Let's say that I have to chose the best model to predict a variable but my sample size is small. I would like to resample my data using the bootstrap, run each model and evaluate its prediction error with cross validation on each bootstrap sample. In the end I will chose the model with the lowest average prediction error.

Is this a acceptable procedure? If yes is there something I should be aware of while using this procedure?


The way the bootstrap is applied to estimate prediction error rate is to use the bootstrap samples to estimate the bias of the resubstitution estimate of error rate and adjust it. Various bootstrap estimators have been devised and shown to work better than the leave-one-out version of cross-validation. For most population distributions the version called 632+ is the best. Details about the methods and the literature on it can be found in my book Bootstrap Methods or this book by McLachlan. This started with Efron 1983 JASA paper "Estimating the error rate of a prediction rule: Improvements on Cross-validation ".

This approach is preferable to the method you have planned.

  • $\begingroup$ I have already found something on the web something referring to the boostrap estimators 632+ but unfortunately my mathematical background doesn't allow me to understand it clearly from the papers. Is there a way to explain it easly ? And subject to the fact that bootstrap estimator 632 is a better approach i would like to know which are the problems that affect my solution? $\endgroup$ – frin Aug 22 '12 at 14:07
  • $\begingroup$ @frin Exactly why 632 works so well is not so easy to understand. I try to explain it by saying that it gives the appropriate coefficients to a linear combination of two estimated to keep the variance and bias both small. It keeps the bias small because it weights the apparent error rate and e0 in a way that nearly cancels their opposing biases. Understanding 632 requires soMe knowledge of the bootstrap e0 estimate and the apparent error rate (the former is a little diffucult to undersatnd and the latter rather easy). $\endgroup$ – Michael R. Chernick Aug 22 '12 at 15:54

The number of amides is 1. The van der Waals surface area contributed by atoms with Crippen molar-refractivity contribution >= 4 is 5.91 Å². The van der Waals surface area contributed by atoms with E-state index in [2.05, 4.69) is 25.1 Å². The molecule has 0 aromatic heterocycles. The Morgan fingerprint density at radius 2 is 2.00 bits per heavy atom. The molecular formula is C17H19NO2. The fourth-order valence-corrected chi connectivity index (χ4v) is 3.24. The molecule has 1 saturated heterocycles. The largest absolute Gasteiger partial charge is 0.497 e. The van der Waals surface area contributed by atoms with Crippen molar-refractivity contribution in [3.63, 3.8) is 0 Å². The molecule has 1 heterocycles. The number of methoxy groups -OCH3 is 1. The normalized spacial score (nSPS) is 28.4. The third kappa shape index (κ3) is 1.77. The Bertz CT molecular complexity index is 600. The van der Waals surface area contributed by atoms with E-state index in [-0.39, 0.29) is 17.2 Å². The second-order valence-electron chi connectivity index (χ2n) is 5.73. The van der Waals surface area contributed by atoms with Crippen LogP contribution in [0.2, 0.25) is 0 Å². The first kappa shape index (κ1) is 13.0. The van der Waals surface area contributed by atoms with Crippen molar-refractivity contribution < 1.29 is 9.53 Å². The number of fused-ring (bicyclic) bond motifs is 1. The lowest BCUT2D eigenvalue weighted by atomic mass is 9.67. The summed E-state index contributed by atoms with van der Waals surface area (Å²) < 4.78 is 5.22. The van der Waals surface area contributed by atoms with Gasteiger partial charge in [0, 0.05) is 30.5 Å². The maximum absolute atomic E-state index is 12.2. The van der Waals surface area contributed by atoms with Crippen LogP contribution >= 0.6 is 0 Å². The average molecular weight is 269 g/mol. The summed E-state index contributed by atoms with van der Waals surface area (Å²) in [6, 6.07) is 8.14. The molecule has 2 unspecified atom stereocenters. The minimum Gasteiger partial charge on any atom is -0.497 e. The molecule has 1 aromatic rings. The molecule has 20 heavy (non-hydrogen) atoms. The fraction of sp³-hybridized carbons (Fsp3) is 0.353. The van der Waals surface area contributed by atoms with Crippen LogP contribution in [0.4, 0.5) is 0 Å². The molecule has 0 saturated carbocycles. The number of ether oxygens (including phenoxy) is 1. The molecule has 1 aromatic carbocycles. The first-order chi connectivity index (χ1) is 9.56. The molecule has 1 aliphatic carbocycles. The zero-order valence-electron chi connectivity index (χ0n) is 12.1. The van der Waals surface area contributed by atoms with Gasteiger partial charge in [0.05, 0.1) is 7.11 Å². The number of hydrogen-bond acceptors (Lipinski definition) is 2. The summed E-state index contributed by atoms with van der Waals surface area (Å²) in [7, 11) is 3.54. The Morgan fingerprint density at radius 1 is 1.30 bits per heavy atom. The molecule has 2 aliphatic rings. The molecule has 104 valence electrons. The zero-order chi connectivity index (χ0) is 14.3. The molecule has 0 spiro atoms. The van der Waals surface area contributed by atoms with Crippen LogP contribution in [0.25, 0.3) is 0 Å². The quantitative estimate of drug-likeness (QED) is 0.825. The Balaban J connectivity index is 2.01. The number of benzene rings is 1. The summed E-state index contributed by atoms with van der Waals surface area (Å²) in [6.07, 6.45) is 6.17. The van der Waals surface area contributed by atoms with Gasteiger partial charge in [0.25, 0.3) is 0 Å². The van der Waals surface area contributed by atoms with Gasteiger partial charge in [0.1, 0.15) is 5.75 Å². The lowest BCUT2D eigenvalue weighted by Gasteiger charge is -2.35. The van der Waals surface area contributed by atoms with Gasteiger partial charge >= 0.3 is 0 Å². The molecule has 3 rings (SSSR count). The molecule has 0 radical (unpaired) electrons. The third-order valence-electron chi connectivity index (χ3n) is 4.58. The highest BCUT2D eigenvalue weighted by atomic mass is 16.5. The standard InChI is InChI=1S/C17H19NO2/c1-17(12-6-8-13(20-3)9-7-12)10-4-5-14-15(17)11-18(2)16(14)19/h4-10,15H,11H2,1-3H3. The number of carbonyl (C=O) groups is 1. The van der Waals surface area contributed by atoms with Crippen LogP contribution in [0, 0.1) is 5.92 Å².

• $\begingroup$ I'd have said that a bit of optimistically biased resubstitution is mixed into the independent out-of-boostrap estimate in order to hopefully correct the pessimistic bias... As I deal with data where the resubstitution is often heavily overoptimistic (e.g. underestimating the true error by factor 3 - >10), I directly go for out-of-bootstrap. $\endgroup$ – cbeleites supports Monica Aug 22 '12 at 15:59

is there something I should be aware of while using this procedure?

  • You should be aware of the fact that prediction error estimates are subject to bias and variance. With small sample sizes, the variance is the problem.
    To get a first idea of the variance of your prediction error estimates, look at the variance of prediction error within and between bootstrapped models that are built using the same input variables. While this can underestimate the true variance, it will give you a first idea of what is going on.
    For this, you can e.g. look at the model built using all available input variables, or a model built with input variables that you as an expert for the application think will be a good choice.

  • Next, comparing prediction errors is basically a statistical test. Fortunately, you can use paired tests if all competing (surrogate) models were tested using the same test samples. Unfortunately, comparing many models means that you have a massive problem of multiple comparison.
    From the results of the variance estimation above, calculate how much better a model needs to be so you can recognize the improvement. Is that something that you can realistically expect? If not,

    • you either need larger sample sizes or
    • you better stick to the first model and report that the available sample size does not allow any further optimization.
  • Whenever you do data-driven model optimization$^*$ you need to test the final model with a new independent test data set.
    In other words, you need to apply double or nested cross validation (or out-of-bootstrap).
    $^*$i.e. tune something [here: which variables to include] by test results.

You may also want to have a look at a similar recent discussion: Grid search on k-fold cross validation


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